Measurement in Physical Education

By Donald K. Mathews; Nancy Allison Close | Go to book overview

were ones which would aid in diagnosis of motor and neurological deficiencies. Since Oseretsky published his test there have been several revisions, the most recent one by Kershner and Dusewicz. Their version reduces the time required for administration through the use of group techniques. Forty-six items constitute the complete test battery, among them the following:

Task. Hop on one foot completely around a chair in a counterclockwise direction. Then repeat using other foot.

Criterion. Score positive if subject is able to hop around chair as directed without suspended foot touching floor and without any part of body touching chair. (One success in four trials = ½ point per leg)

Task. Walk backwards, heel to toe with hands on hips, along a straight line 2 yards long and 2 inches wide.

Criterion. Score positive if subject is able to walk the length of the line backwards as directed, touching toe of moving foot to heel of stationary foot on each step taken and keeping both feet continually on the line. (One success in four trials = 1 point)

Task. Balance a yardstick on end, vertically, on the palm side of the tip of one forefinger.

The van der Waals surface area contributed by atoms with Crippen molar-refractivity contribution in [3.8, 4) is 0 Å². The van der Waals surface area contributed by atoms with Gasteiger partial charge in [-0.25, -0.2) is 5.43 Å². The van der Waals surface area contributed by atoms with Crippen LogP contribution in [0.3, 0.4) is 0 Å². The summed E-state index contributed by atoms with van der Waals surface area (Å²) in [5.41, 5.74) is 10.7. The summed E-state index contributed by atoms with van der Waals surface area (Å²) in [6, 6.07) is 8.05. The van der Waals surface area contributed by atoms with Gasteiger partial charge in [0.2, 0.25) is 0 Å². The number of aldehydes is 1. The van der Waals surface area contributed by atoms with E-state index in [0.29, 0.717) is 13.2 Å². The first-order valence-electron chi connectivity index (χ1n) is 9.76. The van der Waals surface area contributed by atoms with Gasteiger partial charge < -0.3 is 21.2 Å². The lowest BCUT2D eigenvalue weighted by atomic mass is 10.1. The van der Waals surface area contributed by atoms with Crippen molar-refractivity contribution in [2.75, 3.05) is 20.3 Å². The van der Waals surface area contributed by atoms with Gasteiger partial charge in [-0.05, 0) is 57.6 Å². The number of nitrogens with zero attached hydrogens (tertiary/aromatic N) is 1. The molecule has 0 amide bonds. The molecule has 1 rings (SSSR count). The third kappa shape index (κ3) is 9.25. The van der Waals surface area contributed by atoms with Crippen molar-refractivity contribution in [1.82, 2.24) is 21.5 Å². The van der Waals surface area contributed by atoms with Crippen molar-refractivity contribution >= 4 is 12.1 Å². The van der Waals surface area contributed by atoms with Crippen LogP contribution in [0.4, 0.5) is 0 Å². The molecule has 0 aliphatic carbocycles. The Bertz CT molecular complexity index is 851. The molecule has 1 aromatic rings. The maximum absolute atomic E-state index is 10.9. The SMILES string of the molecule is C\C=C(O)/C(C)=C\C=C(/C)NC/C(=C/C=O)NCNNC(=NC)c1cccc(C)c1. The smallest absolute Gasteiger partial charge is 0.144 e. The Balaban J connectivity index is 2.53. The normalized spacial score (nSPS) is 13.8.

Criterion. Score positive if subject is able to initiate balancing of yardstick and then maintain balance for ten seconds. (One success in four trials = 1 point)

Task. Extending arms out to sides and holding arm and wrist joints rigid, describe circles with forefingers.

Criterion. Score positive if subject can continue circular movement of forefingers for ten seconds without moving hands, wrists, or arms. (One success in four trials = 1 point)

Task. Rub abdomen with one hand, with circular motion of arm. Pat top of head with the other hand, using up and down motion of arm.

Criterion. Score positive if both actions can be performed simultaneously without interruption for ten seconds. (One success in four trials = 1 point).

Kraus-Weber tests (Page 97). Good muscular tonus is essential for learning motor movements. The Kraus-Weber tests provide an easy way of evaluating minimum muscular fitness.

The stunts and exercises contained in the perceptual survey may also be used as activities for the development of neuromuscular coordination.

The stunts and exercises which have been mentioned here are only a few of the infinite combinations of activities which may be employed. You as a teacher should evaluate the neuromuscular status of your pupils.


BIBLIOGRAPHY

1. Anderson, Theresa W.: "Weighted Strength Tests for the Prediction of Athletic Ability in High School Girls". Research Quart., Vol. 7, No. 1, March, 1936.

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